One such painting is an abstract piece Batt calls “highly unusual and beautiful.”
It features volcanic rock that was ground up for the painting, Navarro says, “because she wanted to study the medium and take advantage of the textures.”
In her mother’s biography, Navarro writes she had a special outlook to life and was “always friendly, easy-going, avant-garde, creative, open-minded, sensitive and sensible.”
Navarro says many of her siblings were creative — her brother Klaus, for instance, painted and wrote poetry — but none of them ever pursued it as a career.
Stowers’ father, Piet, only has one piece featured in the Academy show, a city scene he painted when he was 6 years old.
For her part, Navarro studied fine arts and design in Europe and the U.S. before moving back to Ecuador, where she worked in several fields before starting her own landscaping business 30 years ago.
She still paints using watercolor, acrylics, oil and occasionally pencil, and considers blueprints for the gardens she designs, all of which are done by hand, also to be a form of art.
“I find that plants are a very nice medium to work with,” she says.
Her paintings in the Academy exhibit include brightly colored landscapes, inspired by an earlier visit to Lynchburg when she was struck by the autumn foliage.
Stowers also paints landscapes, but her real passion lies in portraiture, much like her grandmother. She too has a group of friends with whom she paints from live models. One of her nudes is featured in the exhibit, as well as several scenes from Smith Mountain Lake, where she now lives.
Other work featured in the exhibit includes a landscape by her brother, whose doctor recommended he pick up painting to de-stress; an intricate, black-and-white drawing by Navarro’s granddaughter, Camila; and a series of sketches by Stowers’ daughter Meredith, from a semester studying at the Art Students League of New York.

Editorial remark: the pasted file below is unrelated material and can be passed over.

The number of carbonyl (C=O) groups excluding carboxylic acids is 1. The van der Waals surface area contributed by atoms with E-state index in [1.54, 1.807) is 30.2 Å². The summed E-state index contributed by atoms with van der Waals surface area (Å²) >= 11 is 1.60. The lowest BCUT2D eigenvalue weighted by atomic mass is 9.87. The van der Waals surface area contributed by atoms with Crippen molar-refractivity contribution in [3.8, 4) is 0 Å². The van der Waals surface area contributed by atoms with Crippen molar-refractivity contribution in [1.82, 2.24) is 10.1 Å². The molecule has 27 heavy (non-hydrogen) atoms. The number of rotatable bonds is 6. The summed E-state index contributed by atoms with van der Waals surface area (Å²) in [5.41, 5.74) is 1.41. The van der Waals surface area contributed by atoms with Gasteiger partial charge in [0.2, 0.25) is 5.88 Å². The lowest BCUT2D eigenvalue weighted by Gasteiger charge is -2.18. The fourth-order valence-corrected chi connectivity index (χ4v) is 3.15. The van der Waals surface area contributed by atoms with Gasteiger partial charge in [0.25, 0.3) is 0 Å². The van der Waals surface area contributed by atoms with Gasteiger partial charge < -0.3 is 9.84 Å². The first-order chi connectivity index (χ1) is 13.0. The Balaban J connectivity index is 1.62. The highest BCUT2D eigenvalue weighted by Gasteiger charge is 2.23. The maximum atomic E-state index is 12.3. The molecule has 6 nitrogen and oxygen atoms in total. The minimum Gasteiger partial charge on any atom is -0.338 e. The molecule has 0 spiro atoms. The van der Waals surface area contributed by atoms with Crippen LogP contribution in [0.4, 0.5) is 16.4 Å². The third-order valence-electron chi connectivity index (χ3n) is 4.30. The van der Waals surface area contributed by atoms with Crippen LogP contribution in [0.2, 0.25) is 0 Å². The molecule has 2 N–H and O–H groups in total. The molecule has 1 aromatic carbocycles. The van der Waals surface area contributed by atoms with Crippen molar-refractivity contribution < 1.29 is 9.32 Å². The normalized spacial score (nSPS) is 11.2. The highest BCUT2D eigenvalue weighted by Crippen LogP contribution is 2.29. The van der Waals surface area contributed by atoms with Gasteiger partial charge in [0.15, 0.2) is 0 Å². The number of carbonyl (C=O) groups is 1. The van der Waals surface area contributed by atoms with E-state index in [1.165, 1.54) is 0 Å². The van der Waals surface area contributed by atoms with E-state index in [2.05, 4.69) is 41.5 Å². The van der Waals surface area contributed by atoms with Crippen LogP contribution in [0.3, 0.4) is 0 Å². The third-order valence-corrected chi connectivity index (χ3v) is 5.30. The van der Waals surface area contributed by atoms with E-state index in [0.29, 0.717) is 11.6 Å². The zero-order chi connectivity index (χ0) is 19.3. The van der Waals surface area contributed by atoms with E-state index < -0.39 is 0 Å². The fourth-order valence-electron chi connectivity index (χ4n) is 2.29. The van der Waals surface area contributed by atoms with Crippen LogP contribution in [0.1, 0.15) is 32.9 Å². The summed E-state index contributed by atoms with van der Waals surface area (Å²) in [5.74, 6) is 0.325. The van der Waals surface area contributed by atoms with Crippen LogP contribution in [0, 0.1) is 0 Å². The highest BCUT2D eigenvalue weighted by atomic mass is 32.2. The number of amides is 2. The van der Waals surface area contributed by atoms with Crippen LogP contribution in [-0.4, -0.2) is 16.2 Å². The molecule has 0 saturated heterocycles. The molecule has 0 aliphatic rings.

“It’s all she’s ever done,” Stowers says. “She never went back.”
Whether they continued creating art or only briefly experimented with it, it’s clear a passion for creativity runs deep within the family.
“At one point, I thought this might be a tough show to make flow through the gallery,” Batt says. “But at the same time, as I was installing it, [I realized] it doesn’t have to flow. It’s clearly ... different people, or five different generations. [And] it actually flows pretty nicely anyways.
“I think it’s just an interesting story in itself, that it’s so many family members that clearly have talent.”
Stowers, one of five children, says she remembers her father encouraging her to draw as a child. He even painted the walls in their basement white and “gave us each a white wall [to paint on].”
Other than the typical childhood drawing and painting, Stowers never pursued art seriously until 2012, after the youngest of her six children went off to college.
“The desire is deep down inside of me, but I’ve had to work really hard. I study and study. … It changes the way you see.”
Batt, who has known Stowers since 2004, remembers when she told him she’d started taking painting classes. The Academy first showed her work, alongside local artists George Dawson and Holly Perrow, about four or five years ago.
“She had a talent right away, I could tell,” he says, adding that when she showed him newer work a couple years ago, “I’m going, ‘OK, she’s really taking off.’”
Stowers says her journey is still a work in progress, but one that’s directly linked to her grandmother.
“Every time I go into the studio, I just feel her spirit with me.”